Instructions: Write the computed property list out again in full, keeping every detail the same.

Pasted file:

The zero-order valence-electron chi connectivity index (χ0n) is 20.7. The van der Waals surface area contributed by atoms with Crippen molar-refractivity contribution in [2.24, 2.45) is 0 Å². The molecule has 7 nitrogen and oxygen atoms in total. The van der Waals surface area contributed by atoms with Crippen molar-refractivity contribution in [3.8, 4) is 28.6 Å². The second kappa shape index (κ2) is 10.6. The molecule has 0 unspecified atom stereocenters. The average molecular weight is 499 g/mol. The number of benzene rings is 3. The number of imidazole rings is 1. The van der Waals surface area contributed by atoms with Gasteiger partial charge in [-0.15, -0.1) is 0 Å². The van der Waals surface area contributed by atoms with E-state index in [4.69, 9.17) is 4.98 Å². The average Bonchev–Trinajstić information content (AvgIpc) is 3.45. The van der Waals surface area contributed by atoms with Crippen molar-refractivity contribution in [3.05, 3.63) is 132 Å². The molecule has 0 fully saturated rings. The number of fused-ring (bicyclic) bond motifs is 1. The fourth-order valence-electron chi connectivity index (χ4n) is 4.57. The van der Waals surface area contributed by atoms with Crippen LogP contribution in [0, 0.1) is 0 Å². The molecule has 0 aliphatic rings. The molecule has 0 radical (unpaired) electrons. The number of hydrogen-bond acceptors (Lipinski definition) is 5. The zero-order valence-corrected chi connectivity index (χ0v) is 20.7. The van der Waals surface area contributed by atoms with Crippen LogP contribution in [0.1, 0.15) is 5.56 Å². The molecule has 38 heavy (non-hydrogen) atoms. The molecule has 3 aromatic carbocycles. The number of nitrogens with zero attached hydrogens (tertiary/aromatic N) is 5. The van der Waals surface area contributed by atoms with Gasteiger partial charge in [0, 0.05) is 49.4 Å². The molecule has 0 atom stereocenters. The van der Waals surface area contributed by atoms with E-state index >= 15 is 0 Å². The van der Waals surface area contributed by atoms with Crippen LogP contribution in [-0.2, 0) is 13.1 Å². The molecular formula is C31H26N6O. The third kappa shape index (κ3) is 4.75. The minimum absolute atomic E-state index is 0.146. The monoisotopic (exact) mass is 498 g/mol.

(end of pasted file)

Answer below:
The zero-order valence-electron chi connectivity index (χ0n) is 20.7. The van der Waals surface area contributed by atoms with Crippen molar-refractivity contribution in [2.24, 2.45) is 0 Å². The molecule has 7 nitrogen and oxygen atoms in total. The van der Waals surface area contributed by atoms with Crippen molar-refractivity contribution in [3.8, 4) is 28.6 Å². The second kappa shape index (κ2) is 10.6. The molecule has 0 unspecified atom stereocenters. The average molecular weight is 499 g/mol. The number of benzene rings is 3. The number of imidazole rings is 1. The van der Waals surface area contributed by atoms with Gasteiger partial charge in [-0.15, -0.1) is 0 Å². The van der Waals surface area contributed by atoms with E-state index in [4.69, 9.17) is 4.98 Å². The average Bonchev–Trinajstić information content (AvgIpc) is 3.45. The van der Waals surface area contributed by atoms with Crippen molar-refractivity contribution in [3.05, 3.63) is 132 Å². The molecule has 0 fully saturated rings. The number of fused-ring (bicyclic) bond motifs is 1. The fourth-order valence-electron chi connectivity index (χ4n) is 4.57. The van der Waals surface area contributed by atoms with Crippen LogP contribution in [0, 0.1) is 0 Å². The molecule has 0 aliphatic rings. The molecule has 0 radical (unpaired) electrons. The number of hydrogen-bond acceptors (Lipinski definition) is 5. The zero-order valence-corrected chi connectivity index (χ0v) is 20.7. The van der Waals surface area contributed by atoms with Crippen LogP contribution in [0.1, 0.15) is 5.56 Å². The molecule has 38 heavy (non-hydrogen) atoms. The molecule has 3 aromatic carbocycles. The number of nitrogens with zero attached hydrogens (tertiary/aromatic N) is 5. The van der Waals surface area contributed by atoms with Gasteiger partial charge in [0, 0.05) is 49.4 Å². The molecule has 0 atom stereocenters. The van der Waals surface area contributed by atoms with E-state index >= 15 is 0 Å². The van der Waals surface area contributed by atoms with Crippen LogP contribution in [-0.2, 0) is 13.1 Å². The molecular formula is C31H26N6O. The third kappa shape index (κ3) is 4.75. The minimum absolute atomic E-state index is 0.146. The monoisotopic (exact) mass is 498 g/mol.